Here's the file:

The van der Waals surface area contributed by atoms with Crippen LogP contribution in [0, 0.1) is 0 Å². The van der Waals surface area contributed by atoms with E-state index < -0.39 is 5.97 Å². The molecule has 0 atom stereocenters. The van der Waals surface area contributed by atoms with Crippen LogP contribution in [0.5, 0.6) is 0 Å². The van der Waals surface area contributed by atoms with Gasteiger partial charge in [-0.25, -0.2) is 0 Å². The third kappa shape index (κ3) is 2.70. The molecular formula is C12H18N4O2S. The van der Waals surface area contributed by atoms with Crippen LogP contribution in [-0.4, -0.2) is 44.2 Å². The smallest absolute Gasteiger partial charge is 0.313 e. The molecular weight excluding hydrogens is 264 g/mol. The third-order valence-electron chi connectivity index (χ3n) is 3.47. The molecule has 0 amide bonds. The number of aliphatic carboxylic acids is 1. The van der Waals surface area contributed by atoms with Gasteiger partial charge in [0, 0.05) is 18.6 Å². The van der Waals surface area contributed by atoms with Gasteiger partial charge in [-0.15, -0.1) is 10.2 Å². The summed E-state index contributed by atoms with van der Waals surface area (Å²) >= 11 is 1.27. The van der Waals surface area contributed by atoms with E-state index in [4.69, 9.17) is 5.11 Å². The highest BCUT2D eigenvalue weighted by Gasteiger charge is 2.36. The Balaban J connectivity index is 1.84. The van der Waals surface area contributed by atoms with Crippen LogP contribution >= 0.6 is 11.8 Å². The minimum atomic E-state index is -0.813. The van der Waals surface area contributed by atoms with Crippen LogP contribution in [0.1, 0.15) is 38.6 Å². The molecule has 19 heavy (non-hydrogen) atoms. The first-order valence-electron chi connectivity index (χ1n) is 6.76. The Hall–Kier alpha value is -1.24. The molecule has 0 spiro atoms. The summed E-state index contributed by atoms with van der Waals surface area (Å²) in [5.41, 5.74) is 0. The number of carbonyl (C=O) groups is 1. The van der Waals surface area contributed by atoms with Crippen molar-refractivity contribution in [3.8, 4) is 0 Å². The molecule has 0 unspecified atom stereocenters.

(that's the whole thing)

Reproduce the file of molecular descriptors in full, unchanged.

The van der Waals surface area contributed by atoms with Crippen LogP contribution in [0, 0.1) is 0 Å². The van der Waals surface area contributed by atoms with E-state index < -0.39 is 5.97 Å². The molecule has 0 atom stereocenters. The van der Waals surface area contributed by atoms with Crippen LogP contribution in [0.5, 0.6) is 0 Å². The van der Waals surface area contributed by atoms with Gasteiger partial charge in [-0.25, -0.2) is 0 Å². The third kappa shape index (κ3) is 2.70. The molecular formula is C12H18N4O2S. The van der Waals surface area contributed by atoms with Crippen LogP contribution in [-0.4, -0.2) is 44.2 Å². The smallest absolute Gasteiger partial charge is 0.313 e. The molecular weight excluding hydrogens is 264 g/mol. The third-order valence-electron chi connectivity index (χ3n) is 3.47. The molecule has 0 amide bonds. The number of aliphatic carboxylic acids is 1. The van der Waals surface area contributed by atoms with Gasteiger partial charge in [0, 0.05) is 18.6 Å². The van der Waals surface area contributed by atoms with Gasteiger partial charge in [-0.15, -0.1) is 10.2 Å². The summed E-state index contributed by atoms with van der Waals surface area (Å²) >= 11 is 1.27. The van der Waals surface area contributed by atoms with E-state index in [4.69, 9.17) is 5.11 Å². The highest BCUT2D eigenvalue weighted by Gasteiger charge is 2.36. The Balaban J connectivity index is 1.84. The van der Waals surface area contributed by atoms with Crippen LogP contribution >= 0.6 is 11.8 Å². The minimum atomic E-state index is -0.813. The van der Waals surface area contributed by atoms with Crippen LogP contribution in [0.1, 0.15) is 38.6 Å². The molecule has 19 heavy (non-hydrogen) atoms. The first-order valence-electron chi connectivity index (χ1n) is 6.76. The Hall–Kier alpha value is -1.24. The molecule has 0 spiro atoms. The summed E-state index contributed by atoms with van der Waals surface area (Å²) in [5.41, 5.74) is 0. The number of carbonyl (C=O) groups is 1. The van der Waals surface area contributed by atoms with Crippen molar-refractivity contribution in [3.8, 4) is 0 Å². The molecule has 0 unspecified atom stereocenters.